How is the Dsm Iv Organized

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The Diagnostic and Statistical Manual of Mental Disorders is published by the American Psychiatric Association and is an approach to diagnosing in five dimensions of assessment.

The DSM recognizes that there are many factors in life which affect mental health. One of the purposes of the DSM-IV is to help researchers and clinicians in using a common language to diagnose, classify and to collect statistical data on mental disorders. Much of mental health science and theory is dependent upon collection and analysis of vital information, hence the attention that is paid to statistics.

The DSM is organized on an axis system, with some "leftovers" that are not covered, such as a true "family" system of therapy and of covering illnesses or certain cultural influences that are dealt with in separate appendices.

The drawbacks to the DSM-IV lie in the insurance industry and their requirement for certain Axis I diagnoses before they will honor a patients claim. There may be an issue with clinicians and researchers aiding insurance industry policy rather than looking at other issues to the patients benefit.

The DSM-V is expected to make great improvements, with an expected publishing date of May, 2013.

The DSM-IV-TR is currently in use as a text revision since 2000. The DSM IV is organized along an Axis principle, where Axis I involves Clinical Syndromes. Axis I is the actual diagnosis that we are familiar with, such as schizophrenia or mood disorder of depression. The index of psychiatric disorders is extensive. The other axes approach the related and subsequent matters that involve the disorder.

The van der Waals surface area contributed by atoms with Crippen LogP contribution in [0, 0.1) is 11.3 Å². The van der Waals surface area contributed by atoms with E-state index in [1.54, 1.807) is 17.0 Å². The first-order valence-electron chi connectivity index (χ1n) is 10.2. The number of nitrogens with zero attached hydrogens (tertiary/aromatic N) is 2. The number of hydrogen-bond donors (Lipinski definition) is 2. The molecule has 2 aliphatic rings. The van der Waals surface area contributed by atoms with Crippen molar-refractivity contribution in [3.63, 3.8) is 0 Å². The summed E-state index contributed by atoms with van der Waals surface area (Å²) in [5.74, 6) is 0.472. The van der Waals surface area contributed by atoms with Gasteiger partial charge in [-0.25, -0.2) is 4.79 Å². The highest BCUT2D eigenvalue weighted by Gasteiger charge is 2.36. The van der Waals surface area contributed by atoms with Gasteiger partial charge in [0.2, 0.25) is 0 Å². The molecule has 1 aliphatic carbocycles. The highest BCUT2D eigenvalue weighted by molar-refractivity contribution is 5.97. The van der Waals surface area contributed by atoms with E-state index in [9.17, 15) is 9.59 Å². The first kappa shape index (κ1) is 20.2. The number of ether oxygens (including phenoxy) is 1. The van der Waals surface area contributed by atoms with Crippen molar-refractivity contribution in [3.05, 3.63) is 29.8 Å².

The main Axis I disorder groups are as follows: Anxiety, adjustment, eating, personality, sleeping, mood, somatoform, psychotic, dissociative, sexual, and impulse control.

 Axis II involves the developmental and personality disorders. Examples of the developmental disorders are those that show in childhood, such as autism and mental retardation. Personality disorders are the clinical syndromes that have more long lasting symptoms and greatly impact the way of life. Examples are  Antisocial and Borderline Personality Disorders.

Axis III involves brain injury or other physical conditions that can cause symptoms of mental illness.

Axis IV involves severity of Psychosocial Stressors, or things that happen in life that can affect Axis I and Axis II disorders.Examples are death, job change, or major life changes.

Axis V is highest level of functioning. The present time and the previous year are examined and rated to determine how the other four axes affect the individual and to determine types of expected changes.


DSM IV Introduction

Understanding the DSM IV Classification System

Mental Disorders and Classification

Index of Psychiatric Disorders

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